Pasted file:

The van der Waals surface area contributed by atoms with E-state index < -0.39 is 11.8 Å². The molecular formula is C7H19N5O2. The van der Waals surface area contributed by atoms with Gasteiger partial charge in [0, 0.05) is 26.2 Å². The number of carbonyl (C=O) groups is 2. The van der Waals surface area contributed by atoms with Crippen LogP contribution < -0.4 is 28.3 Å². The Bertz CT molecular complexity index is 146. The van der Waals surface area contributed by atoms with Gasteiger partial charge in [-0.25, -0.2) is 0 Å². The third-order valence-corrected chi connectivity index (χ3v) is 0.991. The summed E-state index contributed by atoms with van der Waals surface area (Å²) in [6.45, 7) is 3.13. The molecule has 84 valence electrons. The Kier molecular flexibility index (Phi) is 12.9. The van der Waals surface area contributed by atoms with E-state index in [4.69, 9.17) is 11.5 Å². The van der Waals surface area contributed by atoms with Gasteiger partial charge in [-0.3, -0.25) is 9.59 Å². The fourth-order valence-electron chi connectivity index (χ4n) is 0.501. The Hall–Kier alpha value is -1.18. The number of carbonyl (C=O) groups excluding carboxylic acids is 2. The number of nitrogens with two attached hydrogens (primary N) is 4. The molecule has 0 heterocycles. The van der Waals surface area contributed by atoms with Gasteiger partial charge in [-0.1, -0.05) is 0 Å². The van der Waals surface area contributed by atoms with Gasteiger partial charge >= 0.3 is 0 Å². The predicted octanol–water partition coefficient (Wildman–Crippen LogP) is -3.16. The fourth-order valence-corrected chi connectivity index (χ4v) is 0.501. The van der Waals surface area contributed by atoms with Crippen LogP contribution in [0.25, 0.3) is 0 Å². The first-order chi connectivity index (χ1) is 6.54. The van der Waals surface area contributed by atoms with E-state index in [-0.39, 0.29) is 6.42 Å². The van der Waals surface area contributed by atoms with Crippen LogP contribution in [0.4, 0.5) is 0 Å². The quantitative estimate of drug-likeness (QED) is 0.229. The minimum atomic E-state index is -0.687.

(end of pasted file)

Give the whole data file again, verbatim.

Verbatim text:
The van der Waals surface area contributed by atoms with E-state index < -0.39 is 11.8 Å². The molecular formula is C7H19N5O2. The van der Waals surface area contributed by atoms with Gasteiger partial charge in [0, 0.05) is 26.2 Å². The number of carbonyl (C=O) groups is 2. The van der Waals surface area contributed by atoms with Crippen LogP contribution < -0.4 is 28.3 Å². The Bertz CT molecular complexity index is 146. The van der Waals surface area contributed by atoms with Gasteiger partial charge in [-0.25, -0.2) is 0 Å². The third-order valence-corrected chi connectivity index (χ3v) is 0.991. The summed E-state index contributed by atoms with van der Waals surface area (Å²) in [6.45, 7) is 3.13. The molecule has 84 valence electrons. The Kier molecular flexibility index (Phi) is 12.9. The van der Waals surface area contributed by atoms with E-state index in [4.69, 9.17) is 11.5 Å². The van der Waals surface area contributed by atoms with Gasteiger partial charge in [-0.3, -0.25) is 9.59 Å². The fourth-order valence-electron chi connectivity index (χ4n) is 0.501. The Hall–Kier alpha value is -1.18. The number of carbonyl (C=O) groups excluding carboxylic acids is 2. The number of nitrogens with two attached hydrogens (primary N) is 4. The molecule has 0 heterocycles. The van der Waals surface area contributed by atoms with Gasteiger partial charge in [-0.1, -0.05) is 0 Å². The van der Waals surface area contributed by atoms with Gasteiger partial charge >= 0.3 is 0 Å². The predicted octanol–water partition coefficient (Wildman–Crippen LogP) is -3.16. The fourth-order valence-corrected chi connectivity index (χ4v) is 0.501. The van der Waals surface area contributed by atoms with Crippen LogP contribution in [0.25, 0.3) is 0 Å². The first-order chi connectivity index (χ1) is 6.54. The van der Waals surface area contributed by atoms with E-state index in [-0.39, 0.29) is 6.42 Å². The van der Waals surface area contributed by atoms with Crippen LogP contribution in [0.4, 0.5) is 0 Å². The quantitative estimate of drug-likeness (QED) is 0.229. The minimum atomic E-state index is -0.687.